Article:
We’ve all had those days either by train or bus where your commute to work feels like an every man for himself crusade to the Promised Land. Your mission to reach your destination both on time and with your pride in tact is left in shatters as you politely try to exit onto the platform only to be forced back onto the train due to a herd of commuters more determined on their crusade than you are.
Well, we here at Resume Companion are taking a closer look at the situation.
Usually I brush off this type of Darwinian commuting down to thirty odd person’s simultaneous urgent appointment with a doctor, cultural differences or, just terrible family planning. To say I’m not affected by this phenomenon would be an understatement though; I hate it with a passion.
However, instead of stooping to their level entirely I’ve decided that there are three ways to make mine, and ultimately your, commute that much more… rewarding.
Miming on your commute
This one’s simple really, when exiting the train or bus begin miming the actions of the person directly pushing into you. If they move left, shimmy across to join them, if they huff and puff, let your lungs bellow and if they step back and scratch their head, keep on scratching.
You receive extra brownie points if you’re able to keep up with their ever increasing stress reactions. If you can beat 35 seconds of uninterrupted limb flailing and early morning confusion, let’s get married.
If you can do this to a large queue of people for an extended amount of time, then let’s drink poison and die together too. You are my soul mate.
The last time I checked there were no rules on any vehicle that said you can’t continuously outstretch both your arms at 90 degrees to the floor at peak commuting times, or any time for that matter. So I thought I’d give this one a flurry last week and it worked a treat.
To make this as authentic as possible stand like this in the queue before entering the train, this will prepare you and also provide a sign to other passengers just where their boundaries lay, nowhere near you, captain fantastic!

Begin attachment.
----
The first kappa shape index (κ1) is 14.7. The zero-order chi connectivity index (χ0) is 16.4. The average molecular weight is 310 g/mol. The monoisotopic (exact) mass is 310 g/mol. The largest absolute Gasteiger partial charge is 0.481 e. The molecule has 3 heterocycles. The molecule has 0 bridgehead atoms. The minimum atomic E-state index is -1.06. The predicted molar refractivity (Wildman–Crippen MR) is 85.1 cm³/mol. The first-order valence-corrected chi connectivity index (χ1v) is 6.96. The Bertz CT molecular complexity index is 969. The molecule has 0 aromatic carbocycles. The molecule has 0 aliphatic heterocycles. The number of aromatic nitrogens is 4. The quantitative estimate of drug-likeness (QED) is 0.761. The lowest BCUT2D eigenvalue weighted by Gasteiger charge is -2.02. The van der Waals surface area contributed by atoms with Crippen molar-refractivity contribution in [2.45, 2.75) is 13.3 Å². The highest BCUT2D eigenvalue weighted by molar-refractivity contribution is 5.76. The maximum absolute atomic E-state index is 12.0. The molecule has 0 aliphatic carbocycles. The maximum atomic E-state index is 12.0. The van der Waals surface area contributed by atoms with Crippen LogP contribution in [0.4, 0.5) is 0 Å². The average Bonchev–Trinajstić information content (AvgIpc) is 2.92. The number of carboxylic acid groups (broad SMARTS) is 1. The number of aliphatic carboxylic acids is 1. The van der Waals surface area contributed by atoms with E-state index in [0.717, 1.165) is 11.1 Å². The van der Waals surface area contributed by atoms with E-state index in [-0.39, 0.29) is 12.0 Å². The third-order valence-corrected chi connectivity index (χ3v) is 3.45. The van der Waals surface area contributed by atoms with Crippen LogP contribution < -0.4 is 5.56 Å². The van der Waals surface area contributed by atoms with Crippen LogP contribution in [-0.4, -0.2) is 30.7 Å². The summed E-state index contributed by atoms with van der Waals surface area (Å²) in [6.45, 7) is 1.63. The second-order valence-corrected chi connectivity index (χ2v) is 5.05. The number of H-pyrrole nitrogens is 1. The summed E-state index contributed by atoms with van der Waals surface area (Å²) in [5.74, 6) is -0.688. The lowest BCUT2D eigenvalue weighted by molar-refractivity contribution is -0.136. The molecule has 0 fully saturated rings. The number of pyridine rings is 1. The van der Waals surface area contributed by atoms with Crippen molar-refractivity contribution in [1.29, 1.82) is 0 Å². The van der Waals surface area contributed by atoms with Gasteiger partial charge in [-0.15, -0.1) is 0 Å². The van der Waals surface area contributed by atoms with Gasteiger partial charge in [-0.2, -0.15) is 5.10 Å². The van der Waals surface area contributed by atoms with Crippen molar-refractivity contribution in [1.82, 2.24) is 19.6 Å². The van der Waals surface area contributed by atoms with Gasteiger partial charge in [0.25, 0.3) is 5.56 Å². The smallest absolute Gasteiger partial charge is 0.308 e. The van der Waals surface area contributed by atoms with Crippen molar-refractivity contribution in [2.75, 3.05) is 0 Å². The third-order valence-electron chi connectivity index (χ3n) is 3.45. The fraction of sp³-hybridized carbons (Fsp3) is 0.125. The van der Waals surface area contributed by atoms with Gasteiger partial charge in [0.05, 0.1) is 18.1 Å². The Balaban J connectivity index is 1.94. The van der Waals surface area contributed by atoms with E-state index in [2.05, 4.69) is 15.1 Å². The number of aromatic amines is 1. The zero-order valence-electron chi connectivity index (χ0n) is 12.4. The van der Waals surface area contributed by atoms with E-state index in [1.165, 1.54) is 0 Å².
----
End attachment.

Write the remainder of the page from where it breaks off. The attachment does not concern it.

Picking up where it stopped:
Right, as you enter onto the train or bus you should now have passengers slightly bewildered and possibly annoyed by your extra command of space, but remember, people need to learn new behaviors, it’s all natural so don’t worry. You may feel your arms ache with this one, but it’s for a great cause, so toughen up old chap because when it’s time to alight from your joyous journey things will begin to heat up.
As the pushers on try to push you back, let their persistent energy spin you around in a windmill like fashion and as they rotate you faster, you may shout out sweet obscenities to let everybody know just how much of a mess the situation has become.
You will be awarded Resume Companion’s Badge of Embarrassment Honor if you are successful in causing at least one pushy commuter to turn back home, close their curtains and weep into their pillow in shame at their actions.
Life changing stuff.
Go with the flow
If you have time to kill on your commute, which we all do of course, then try out this little charm summarized perfectly by our most favorite Bruce and no I’m not talking about Mr. Willis. Empty your mind, be formless. Shapeless, like water.
If you put water into a cup, it becomes the cup. You put water into a bottle and it becomes the bottle. You put it in a teapot it becomes the teapot. Now, water can flow or it can crash. Be water my friend. – Bruce Lee
When attempting to leave the train, slowly raise your head and make eye contact with the bull like person staring back at you. Gently stride backwards with grace, back onto the train and as they move on, don’t let go of their gaze making sure to be standing directly in front of them at all times.
Watch their face as the doors swiftly close behind them. Be enchanted by their perplexity of witnessing you sacrifice your stop. The non-acceptance by them that you could ever be so selfless and then their complete realization that you are …
The master of the commute!
You my friend are now water, unable to crash, a pioneer of our future commute, be brave and step forth.